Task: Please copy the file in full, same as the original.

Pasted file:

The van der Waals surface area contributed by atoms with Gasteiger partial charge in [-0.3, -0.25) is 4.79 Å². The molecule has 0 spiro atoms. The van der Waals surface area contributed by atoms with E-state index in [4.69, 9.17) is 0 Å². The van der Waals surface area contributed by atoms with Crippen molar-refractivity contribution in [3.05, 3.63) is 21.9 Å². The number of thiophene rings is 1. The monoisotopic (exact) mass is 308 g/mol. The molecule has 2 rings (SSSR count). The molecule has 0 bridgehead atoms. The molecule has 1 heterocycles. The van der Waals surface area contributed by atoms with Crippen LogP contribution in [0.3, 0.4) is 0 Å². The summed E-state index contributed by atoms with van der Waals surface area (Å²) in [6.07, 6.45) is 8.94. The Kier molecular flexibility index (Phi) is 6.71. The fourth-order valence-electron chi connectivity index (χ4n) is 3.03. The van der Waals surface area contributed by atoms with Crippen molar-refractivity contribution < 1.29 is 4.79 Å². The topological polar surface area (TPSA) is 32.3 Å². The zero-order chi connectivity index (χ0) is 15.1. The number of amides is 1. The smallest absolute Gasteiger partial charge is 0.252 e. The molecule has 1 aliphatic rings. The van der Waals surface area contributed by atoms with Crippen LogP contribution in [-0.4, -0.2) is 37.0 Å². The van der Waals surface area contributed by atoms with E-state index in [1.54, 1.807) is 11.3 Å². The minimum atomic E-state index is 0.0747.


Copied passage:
The van der Waals surface area contributed by atoms with Gasteiger partial charge in [-0.3, -0.25) is 4.79 Å². The molecule has 0 spiro atoms. The van der Waals surface area contributed by atoms with E-state index in [4.69, 9.17) is 0 Å². The van der Waals surface area contributed by atoms with Crippen molar-refractivity contribution in [3.05, 3.63) is 21.9 Å². The number of thiophene rings is 1. The monoisotopic (exact) mass is 308 g/mol. The molecule has 2 rings (SSSR count). The molecule has 0 bridgehead atoms. The molecule has 1 heterocycles. The van der Waals surface area contributed by atoms with Crippen LogP contribution in [0.3, 0.4) is 0 Å². The summed E-state index contributed by atoms with van der Waals surface area (Å²) in [6.07, 6.45) is 8.94. The Kier molecular flexibility index (Phi) is 6.71. The fourth-order valence-electron chi connectivity index (χ4n) is 3.03. The van der Waals surface area contributed by atoms with Crippen molar-refractivity contribution < 1.29 is 4.79 Å². The topological polar surface area (TPSA) is 32.3 Å². The zero-order chi connectivity index (χ0) is 15.1. The number of amides is 1. The smallest absolute Gasteiger partial charge is 0.252 e. The molecule has 1 aliphatic rings. The van der Waals surface area contributed by atoms with Crippen LogP contribution in [-0.4, -0.2) is 37.0 Å². The van der Waals surface area contributed by atoms with E-state index in [1.54, 1.807) is 11.3 Å². The minimum atomic E-state index is 0.0747.